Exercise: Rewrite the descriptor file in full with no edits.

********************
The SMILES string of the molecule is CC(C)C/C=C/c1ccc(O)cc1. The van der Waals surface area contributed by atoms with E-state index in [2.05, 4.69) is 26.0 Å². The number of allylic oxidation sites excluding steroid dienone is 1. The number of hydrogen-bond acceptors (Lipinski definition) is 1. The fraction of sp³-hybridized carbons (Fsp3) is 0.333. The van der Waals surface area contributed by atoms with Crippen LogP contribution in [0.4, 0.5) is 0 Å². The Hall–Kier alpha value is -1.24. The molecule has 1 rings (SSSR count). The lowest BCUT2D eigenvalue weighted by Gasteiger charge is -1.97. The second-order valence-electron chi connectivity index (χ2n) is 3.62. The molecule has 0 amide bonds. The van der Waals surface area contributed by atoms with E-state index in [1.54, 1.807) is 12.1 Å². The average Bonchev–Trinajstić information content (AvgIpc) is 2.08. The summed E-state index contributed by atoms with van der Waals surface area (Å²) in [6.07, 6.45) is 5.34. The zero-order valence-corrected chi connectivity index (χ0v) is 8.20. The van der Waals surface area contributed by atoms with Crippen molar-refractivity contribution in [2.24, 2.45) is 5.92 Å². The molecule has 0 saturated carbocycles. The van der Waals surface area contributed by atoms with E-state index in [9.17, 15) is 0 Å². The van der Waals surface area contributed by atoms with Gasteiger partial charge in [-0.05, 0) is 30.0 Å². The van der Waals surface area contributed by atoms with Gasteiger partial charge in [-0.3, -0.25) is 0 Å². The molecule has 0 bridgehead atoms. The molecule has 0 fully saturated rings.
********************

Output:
The SMILES string of the molecule is CC(C)C/C=C/c1ccc(O)cc1. The van der Waals surface area contributed by atoms with E-state index in [2.05, 4.69) is 26.0 Å². The number of allylic oxidation sites excluding steroid dienone is 1. The number of hydrogen-bond acceptors (Lipinski definition) is 1. The fraction of sp³-hybridized carbons (Fsp3) is 0.333. The van der Waals surface area contributed by atoms with Crippen LogP contribution in [0.4, 0.5) is 0 Å². The Hall–Kier alpha value is -1.24. The molecule has 1 rings (SSSR count). The lowest BCUT2D eigenvalue weighted by Gasteiger charge is -1.97. The second-order valence-electron chi connectivity index (χ2n) is 3.62. The molecule has 0 amide bonds. The van der Waals surface area contributed by atoms with E-state index in [1.54, 1.807) is 12.1 Å². The average Bonchev–Trinajstić information content (AvgIpc) is 2.08. The summed E-state index contributed by atoms with van der Waals surface area (Å²) in [6.07, 6.45) is 5.34. The zero-order valence-corrected chi connectivity index (χ0v) is 8.20. The van der Waals surface area contributed by atoms with Crippen molar-refractivity contribution in [2.24, 2.45) is 5.92 Å². The molecule has 0 saturated carbocycles. The van der Waals surface area contributed by atoms with E-state index in [9.17, 15) is 0 Å². The van der Waals surface area contributed by atoms with Gasteiger partial charge in [-0.05, 0) is 30.0 Å². The van der Waals surface area contributed by atoms with Gasteiger partial charge in [-0.3, -0.25) is 0 Å². The molecule has 0 bridgehead atoms. The molecule has 0 fully saturated rings.